Data journalism pt5: Mashing data (comments wanted) This is a draft from a book chapter on data journalism (part 1 looks at finding data; part 2 at interrogating data; part 3 at visualisation, and 4 at visualisation tools).
I’d really appreciate any additions or comments you can make – particularly around tips and tools. UPDATE: It has now been published in The Online Journalism Handbook. Mashing data. Playing with heat-mapping UK data on OpenHeatMap. Last night OpenHeatMap creator Pete Warden announced that the tool now allowed you to visualise UK data . I’ve been gleefully playing with the heat-mapping tool today and thought I’d share some pointers on visualising data on a map.
This is not a tutorial for OpenHeatMap – Pete’s done a great job of that himself (video below) – but rather an outline of the steps to get some map-ready data in the first place. [youtube: OpenHeatMap. How to be a data journalist. Data journalism is huge.
I don't mean 'huge' as in fashionable - although it has become that in recent months - but 'huge' as in 'incomprehensibly enormous'. It represents the convergence of a number of fields which are significant in their own right - from investigative research and statistics to design and programming. The idea of combining those skills to tell important stories is powerful - but also intimidating. Who can do all that? The reality is that almost no one is doing all of that, but there are enough different parts of the puzzle for people to easily get involved in, and go from there. 1. 'Finding data' can involve anything from having expert knowledge and contacts to being able to use computer assisted reporting skills or, for some, specific technical skills such as MySQL or Python to gather the data for you. 2. 3. 4.
Tools such as ManyEyes for visualisation, and Yahoo! How to Scrape Websites for Data without Programming Skills. Searching for data to back up your story?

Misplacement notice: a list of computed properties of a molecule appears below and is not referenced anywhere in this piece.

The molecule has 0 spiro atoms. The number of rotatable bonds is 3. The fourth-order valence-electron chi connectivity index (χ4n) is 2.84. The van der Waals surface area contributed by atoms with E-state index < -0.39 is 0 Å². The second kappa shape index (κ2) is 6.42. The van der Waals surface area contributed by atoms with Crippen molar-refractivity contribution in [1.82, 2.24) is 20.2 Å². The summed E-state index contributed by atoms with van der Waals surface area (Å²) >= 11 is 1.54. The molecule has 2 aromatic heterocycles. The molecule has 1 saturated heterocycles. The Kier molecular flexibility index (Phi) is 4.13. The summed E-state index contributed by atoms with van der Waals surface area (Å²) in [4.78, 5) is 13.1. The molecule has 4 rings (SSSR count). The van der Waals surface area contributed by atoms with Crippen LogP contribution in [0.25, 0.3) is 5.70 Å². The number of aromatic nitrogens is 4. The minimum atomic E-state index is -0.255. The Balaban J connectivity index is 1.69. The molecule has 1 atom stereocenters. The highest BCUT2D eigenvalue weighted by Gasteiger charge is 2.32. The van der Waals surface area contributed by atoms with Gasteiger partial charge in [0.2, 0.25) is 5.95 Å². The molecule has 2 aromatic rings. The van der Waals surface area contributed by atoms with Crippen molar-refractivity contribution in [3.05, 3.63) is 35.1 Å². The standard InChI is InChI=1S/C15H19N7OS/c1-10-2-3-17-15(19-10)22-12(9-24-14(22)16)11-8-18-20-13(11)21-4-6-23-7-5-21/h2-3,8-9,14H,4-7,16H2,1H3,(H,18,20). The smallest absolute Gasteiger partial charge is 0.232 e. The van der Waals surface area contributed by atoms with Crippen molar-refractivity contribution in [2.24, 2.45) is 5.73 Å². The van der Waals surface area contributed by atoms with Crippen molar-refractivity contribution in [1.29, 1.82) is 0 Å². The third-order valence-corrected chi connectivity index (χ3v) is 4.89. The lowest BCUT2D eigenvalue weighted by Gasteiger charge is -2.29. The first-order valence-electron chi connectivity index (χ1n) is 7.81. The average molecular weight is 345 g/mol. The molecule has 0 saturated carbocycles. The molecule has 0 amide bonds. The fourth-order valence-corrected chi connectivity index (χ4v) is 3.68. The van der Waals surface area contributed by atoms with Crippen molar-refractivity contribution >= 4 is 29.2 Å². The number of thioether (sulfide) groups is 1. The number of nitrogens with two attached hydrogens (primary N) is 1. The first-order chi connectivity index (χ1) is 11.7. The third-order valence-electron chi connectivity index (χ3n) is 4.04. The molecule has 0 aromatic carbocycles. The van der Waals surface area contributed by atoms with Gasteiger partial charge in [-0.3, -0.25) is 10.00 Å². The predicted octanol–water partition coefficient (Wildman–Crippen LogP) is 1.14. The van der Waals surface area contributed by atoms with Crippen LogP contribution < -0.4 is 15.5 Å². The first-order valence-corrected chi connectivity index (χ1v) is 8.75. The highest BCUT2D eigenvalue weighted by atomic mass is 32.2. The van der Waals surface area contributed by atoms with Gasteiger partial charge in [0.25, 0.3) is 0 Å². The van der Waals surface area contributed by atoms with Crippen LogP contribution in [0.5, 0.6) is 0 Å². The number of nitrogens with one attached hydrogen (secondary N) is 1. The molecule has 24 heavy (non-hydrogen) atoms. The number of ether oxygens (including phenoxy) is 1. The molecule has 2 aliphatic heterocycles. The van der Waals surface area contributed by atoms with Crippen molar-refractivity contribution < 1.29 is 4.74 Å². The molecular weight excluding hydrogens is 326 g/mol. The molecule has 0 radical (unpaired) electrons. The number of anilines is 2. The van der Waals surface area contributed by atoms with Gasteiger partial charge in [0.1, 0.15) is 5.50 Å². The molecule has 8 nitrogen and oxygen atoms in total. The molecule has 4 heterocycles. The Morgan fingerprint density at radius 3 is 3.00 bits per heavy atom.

Just Google it, verify the accuracy of the source, and you’re done, right? Not quite. Accessing information to support our reporting is easier than ever, but very little information comes in a structured form that lends itself to easy analysis. You may be fortunate enough to receive a spreadsheet from your local public health agency. But more often, you’re faced with lists or tables that aren’t so easily manipulated. It’s not enough to copy those numbers into a story; what differentiates reporters from consumers is our ability to analyze data and spot trends. It often takes a lot of time and effort to produce programs that extract the information, so this is a specialty.
Enter OutWit Hub, a downloadable Firefox extension that allows you to point and click your way through different options to extract information from Web pages. How to use OutWit Hub When you fire it up, there will be a few simple options along the left sidebar. Data Scraping Wikipedia with Google Spreadsheets. Prompted in part by a presentation I have to give tomorrow as an OU eLearning community session (I hope some folks turn up – the 90 minute session on Mashing Up the PLE – RSS edition is the only reason I’m going in…), and in part by Scott Leslie’s compelling programme for a similar duration Mashing Up your own PLE session (scene scetting here: Hunting the Wily “PLE”), I started having a tinker with using Google spreadsheets as for data table screenscraping.
So here’s a quick summary of (part of) what I found I could do. The Google spreadsheet function =importHTML(“”,”table”,N) will scrape a table from an HTML web page into a Google spreadsheet. The URL of the target web page, and the target table element both need to be in double quotes. The number N identifies the N’th table in the page (counting starts at 0) as the target table for data scraping.
Grab the URL, fire up a new Google spreadsheet, and satrt to enter the formula “=importHTML” into one of the cells: =ImportHtml(“ Why CSV? Data Journalism. As our governments and businesses become increasingly flush with information, more and bigger data are becoming available from across the globe.
Increasingly, investigative reporters need to know how to obtain, clean, and analyze “structured information” in this digital world. Here is a list of resources to get you started, but we want to keep updating our community with the best resources available. Do you know of a great data tutorial we haven't listed, perhaps in a language other than English? Help us keep this resource guide comprehensive by sending your favorite resource to: firstname.lastname@example.org. ¿Habla español?
Key Resources The National Institute for Computer-Assisted Reporting, a project of Investigative Reporters and Editors, launched in 1989 to train reporters around the world on how to use data as part of broader investigations. Poynter offers Five Tips for getting started with computer-assisted reporting, and 10 Tools to analyze datasets more efficiently. Periodismo de Base de Datos.
Periodismo de Base de Datos.